We had first arrived in the city in the undignified state of being towed – as we sat in the diagonally hoisted, raised-up car – on the back of an old pick-up truck. Our car having been defeated by the bad weather as we travelled in, just outside of Thrace. The garage owner insisted on driving us to where we were staying, even though the streets of the old town are old and small and difficult to tackle. His van stalled on the climb to our house and slid back down the slope, crashing with a sickening blow into a wall – our things falling out onto the road, his lights smashed, the bumper hanging off. However, the garage man seemed far more concerned with hoisting our bags up on his shoulder to help walk us up to our door. Looking back at his prone, shattered vehicle he shrugged “Ah…den peirazei” – it doesn’t matter. He nodded upwards “Einai megali anifora…” – this is a difficult climb for you. I hope you’ll be okay…
Later the garage man called by again, to find out how we were doing, if we were eating well. He took us, in the patched up van, to his favourite butcher’s. As we talked it transpired the garage owner called himself a Turk, even though, he, his father and his father’s father had all been born here in Greece. We met the butcher. The butcher told us he was a Pomakos. I didn’t know what this was. He told us his ancestral roots were a tribe found only in this part of Greece and a few pockets over the mountains in Bulgaria. He too was a Muslim, and spoke Pomakika, and Turkish, but spoke Greek to us and his other non-Muslim customers. The meat was given to us for free.
“You are friends of my friend, so you are now my friends,” said the Pomakos.
To the English. And the Greek. About his friend, the Turk. Who had ‘Greek’ written in his passport.
Giristroula’s parents had stayed in Xanthi, years ago. They had told me a story of how while on their holiday here they had sat on a bench and chatted, briefly, just passing the time of day really, to an elderly woman.
“You’re not from Xanthi?” said the old lady “Well, where will you sleep? It’s getting dark…” she started to fret.
They told her it was okay, they were staying in a hotel. But she had trouble understanding this.
“A hotel?” said the woman they had met only moments ago. “But why didn’t you tell me before? You should have stayed at my house..”
Giristroula’s parents told me they had to physically restrain the old woman from going back to clear the floor of her front room.
On Saturdays, the bazaar comes to Xanthi. Filling the whole of Emporio Square. Bright stalls running as far as you can see. Spices, fruits, wines, clothes. Tat you don’t want, fresh foods and quality products you do. The villagers from the surrounding areas all descend from the mountains into the town, filling the cafes. Chatting, gossiping, spilling out of bakeries eating bougatsa pastries – not with cream or cheese, as elsewhere in Greece, but here with meat. The bazaar market traders were different from others you find in Greece too. Many were from the gypsy communities and they tried their best to lure us into buying from them – unlike the usual proud Greek shop owner who never stoop or demean themselves by trying to appeal to customers.“Either you buy, or you don’t buy. What do I care?” is the usual response in Greek shops when you try to haggle or show any indecision or qualm about buying one of their products. Even if the shopkeeper is suffering from no custom whatsoever and secretly should be desperate for any kind of trade they could get. Here in Xanthi, the market merchants vied with each other to put on a kind of show to attract the customers’ attention. Turkish Delight was handed out to lure you in and, almost uniquely again in Greece, there were expressions of gratitude. “Agapi mou!” and “Omorfi!” hollered out from hundreds of stalls.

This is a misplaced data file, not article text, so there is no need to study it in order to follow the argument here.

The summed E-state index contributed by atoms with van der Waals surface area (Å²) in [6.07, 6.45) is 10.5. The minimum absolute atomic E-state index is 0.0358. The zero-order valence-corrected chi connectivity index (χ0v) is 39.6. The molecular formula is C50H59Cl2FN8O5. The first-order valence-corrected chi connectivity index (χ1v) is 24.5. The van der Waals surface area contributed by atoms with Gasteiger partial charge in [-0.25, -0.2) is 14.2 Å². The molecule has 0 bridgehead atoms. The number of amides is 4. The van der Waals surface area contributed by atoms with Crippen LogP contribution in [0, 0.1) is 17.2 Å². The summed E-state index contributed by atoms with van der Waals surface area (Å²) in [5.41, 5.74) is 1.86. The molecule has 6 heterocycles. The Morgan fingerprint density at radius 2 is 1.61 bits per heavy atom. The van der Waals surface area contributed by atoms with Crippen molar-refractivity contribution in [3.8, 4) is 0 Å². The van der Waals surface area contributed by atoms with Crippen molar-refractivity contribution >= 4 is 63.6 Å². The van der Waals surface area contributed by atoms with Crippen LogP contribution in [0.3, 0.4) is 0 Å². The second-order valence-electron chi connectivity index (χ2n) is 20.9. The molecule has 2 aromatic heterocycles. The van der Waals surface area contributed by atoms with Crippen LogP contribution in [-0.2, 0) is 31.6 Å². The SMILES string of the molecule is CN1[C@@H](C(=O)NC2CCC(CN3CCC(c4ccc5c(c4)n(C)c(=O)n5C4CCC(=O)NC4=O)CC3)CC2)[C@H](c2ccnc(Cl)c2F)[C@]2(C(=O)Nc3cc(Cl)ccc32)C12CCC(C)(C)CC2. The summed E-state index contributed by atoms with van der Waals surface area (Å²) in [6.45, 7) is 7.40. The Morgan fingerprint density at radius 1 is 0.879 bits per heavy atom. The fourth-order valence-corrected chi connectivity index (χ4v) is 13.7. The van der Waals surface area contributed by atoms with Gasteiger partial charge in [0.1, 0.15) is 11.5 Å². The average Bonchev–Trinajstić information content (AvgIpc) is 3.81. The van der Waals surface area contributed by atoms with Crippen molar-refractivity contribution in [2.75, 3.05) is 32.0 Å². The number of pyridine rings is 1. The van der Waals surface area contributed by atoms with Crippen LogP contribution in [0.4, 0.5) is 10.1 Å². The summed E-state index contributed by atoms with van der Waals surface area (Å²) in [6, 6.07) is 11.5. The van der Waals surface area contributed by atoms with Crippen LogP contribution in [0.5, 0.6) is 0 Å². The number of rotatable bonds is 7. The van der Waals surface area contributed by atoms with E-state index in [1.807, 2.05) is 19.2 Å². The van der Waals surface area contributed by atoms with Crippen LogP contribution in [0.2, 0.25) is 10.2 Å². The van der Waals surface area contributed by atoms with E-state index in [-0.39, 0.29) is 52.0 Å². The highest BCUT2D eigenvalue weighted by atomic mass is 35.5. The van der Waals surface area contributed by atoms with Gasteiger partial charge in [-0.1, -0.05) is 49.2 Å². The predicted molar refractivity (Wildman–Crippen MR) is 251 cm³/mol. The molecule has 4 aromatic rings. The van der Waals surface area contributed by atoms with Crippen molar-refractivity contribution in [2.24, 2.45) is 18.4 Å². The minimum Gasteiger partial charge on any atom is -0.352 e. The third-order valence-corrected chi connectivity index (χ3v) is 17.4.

I saw one smiling stall owner tell a Romani gypsy girl – a girl in a dirty torn dress, with skin the colour of a deep varnished table and brittle, electric shock, blue-black hair – that she could take one of the Eastern sweets she was selling. In a flash the girl had taken handfuls.
“Ochi ochi ochi!” cried the stallholder. No, no, no… “Ena!Ena!” – One! One!
The gypsy girl – quicker the eye could see – had hidden the sweets in every single hiding place she had on her. The market holder raced round to the front of her stall.
“Tha fas xilo!” she shrieked – the common cry at naughty kids – You’ll eat wood! She started emptying the girl’s pockets, piles of sweets falling out onto the floor. The gypsy girl looked hurt. The market trader now wouldn’t even let her have one sweet after the sly deception. The girl pulled a bruised, disappointed face. And then, as the trader went back to her place behind the stall broke, the girl broke into a broad beam and offered her friends sweets from a great towering stash she still had hidden somewhere.
Cherub faced gypsy boys walked along, seven or eight year olds, smoking long cigarettes, trying to look tough. One dangling a catapult. The Roma are, unlike the rest of Greece, Muslim here too. We followed them, as they meandered past spice shops, silk shops, and shops selling football shirts – all Galatasaray or Fenerbahçe or Beşiktaş from the Turkish league, rather than the usual Olympiacos or Panathinaikos or PAOK Salonica. We went into a grill house and ordered souvlakis and gyros – the man in the gyradika rather sweetly first checked that we were okay to eat pork – and we sat and ate and watched the Saturday crowds pass.